Lee Hewes

is totes becoming a teacher…

Project walls in the #PBL classroom.


Anyone who reads any of the stuff I post online would probably be aware by now that I’ve been getting into project-based learning for quite some time. One of things that I’ve found useful on this journey is having an active project wall for each of my class projects. I’ve found that project walls are a valuable reflective tool that increase engagement in the learning process for both students and teachers alike, and something that we constantly refer back to, even when the project has finished. As it’s something I like to do, I thought I’d take some time to reflect on how I go about this process.

Initially, obviously, you need a bare wall. It should be completely empty at the start of a project IMO because at this stage no inquiry has taken place and everything is new. From here I like to put up the project outline and the driving question. It needs to be as colourful and visually appealing as possible in the primary classroom cos let’s face it, no one wants to look at a boring wall.

Early last year, in Michael’s classroom, I had a little tiny project wall happening. Here are some photos. I’ve lost access to later ones which show the final thing (perhaps there are some on Instagram) but this is how we started.

IMG_7558 IMG_7566                         IMG_7602

In the photo above you can see an example of the interactive project wall with the KWL I put up with Michael’s class to help us decide where to head with the project.

Later last year, when I moved over to MEPS to work with Ashleigh, we had a larger wall and really began to use it more interactively. We put up the project outline, as mentioned above, and would constantly refer back to it as a means of formative assessment, looking at which stage of the project we were at, which of our inquiry questions had been answered, which might need to be revisited, and from there, where to go next. We’d cross off (or circle) what we had done and use that information to decide where we were headed.

For this project, we also started using a collaboration rubric which was also posted on the project wall and referred to when were engaged in team work or collaborative activities. I’ve posted about this before, so if interested, you can dig back through earlier posts to see how that went. Sadly, the photos of this wall are saved on an external hard drive in an iPhoto library which lags terribly when I try to access the photos. I can now understand why some have significant gripes with storing images in this type of library and must look into alternative storage.

Anyway, I feel that this year my walls have really taken on a life of their own. Below is a photo of the project wall for my term 1 ‘Awesome Aussie Animals’ project. I’m particularly proud of it, and we still actively use it in class.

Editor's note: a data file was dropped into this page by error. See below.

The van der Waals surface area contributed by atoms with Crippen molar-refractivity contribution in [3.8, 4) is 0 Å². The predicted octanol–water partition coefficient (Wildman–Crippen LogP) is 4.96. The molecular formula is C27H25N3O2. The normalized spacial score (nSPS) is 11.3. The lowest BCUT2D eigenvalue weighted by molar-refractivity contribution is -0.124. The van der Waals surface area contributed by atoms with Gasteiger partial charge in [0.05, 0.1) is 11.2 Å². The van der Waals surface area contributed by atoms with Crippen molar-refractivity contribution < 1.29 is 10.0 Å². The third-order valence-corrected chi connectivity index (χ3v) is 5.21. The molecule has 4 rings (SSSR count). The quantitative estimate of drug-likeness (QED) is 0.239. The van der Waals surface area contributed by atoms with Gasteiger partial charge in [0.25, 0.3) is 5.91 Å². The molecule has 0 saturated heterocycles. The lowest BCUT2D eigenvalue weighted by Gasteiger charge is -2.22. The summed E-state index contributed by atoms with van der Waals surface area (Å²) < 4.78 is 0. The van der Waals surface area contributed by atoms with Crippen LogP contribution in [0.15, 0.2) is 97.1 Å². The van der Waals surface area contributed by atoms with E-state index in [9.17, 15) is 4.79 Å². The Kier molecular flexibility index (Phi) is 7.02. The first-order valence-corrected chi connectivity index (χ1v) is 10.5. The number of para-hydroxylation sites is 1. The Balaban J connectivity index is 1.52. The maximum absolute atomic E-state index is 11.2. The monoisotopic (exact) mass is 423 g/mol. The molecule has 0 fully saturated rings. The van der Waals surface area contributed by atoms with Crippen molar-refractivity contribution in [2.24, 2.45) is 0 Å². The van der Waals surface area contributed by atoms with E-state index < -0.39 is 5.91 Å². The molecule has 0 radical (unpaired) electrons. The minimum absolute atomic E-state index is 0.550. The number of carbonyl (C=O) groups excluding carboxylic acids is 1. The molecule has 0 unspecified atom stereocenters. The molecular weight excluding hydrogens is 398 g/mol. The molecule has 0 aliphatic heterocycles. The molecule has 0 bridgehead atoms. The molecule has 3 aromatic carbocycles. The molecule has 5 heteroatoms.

This is the finished product, but as you can see from the photos of Michael’s wall, the whole thing starts off bare, and grows as the project progresses from start to finish. On the wall above you can see the project outline on the left, the Driving Question down the bottom, and a whole bunch of student work everywhere else. The little words posted everywhere are a bunch of student generated nouns, verbs and adjectives that we learned throughout the project and we still refer to them as we revise these grammatical features for use in our other writing. The laminated pictures on the right of the wall are the slides we used for our final product, a series of paper slide videos made for a kindy class over in Indiana.

There is also a teamwork rubric on this wall, with student developed criteria, that we still actively use in class, so yeah, some things move from class to class, year group to year group.

At the moment I’m in the process of rescuing a creative writing project that went awry last term as I left to go overseas about halfway through. This is a wall still in development.


3 thoughts on “Project walls in the #PBL classroom.

  1. Fantastic- what a great way to engage the kids!

  2. I’d be really interested in seeing what the student-developed criteria looks like in your teamwork rubric. I don’t work with kindy kids, but my kids having learning difficulties and I find it really challenging to get them to generate criteria when they don’t know what they don’t know. Of course, we reflect and adjust criteria as needs become apparent, but then the goalposts shift and my kids struggle with that change. How guided is your lesson that develops the criteria?

Leave a Reply

Fill in your details below or click an icon to log in:

WordPress.com Logo

You are commenting using your WordPress.com account. Log Out / Change )

Twitter picture

You are commenting using your Twitter account. Log Out / Change )

Facebook photo

You are commenting using your Facebook account. Log Out / Change )

Google+ photo

You are commenting using your Google+ account. Log Out / Change )

Connecting to %s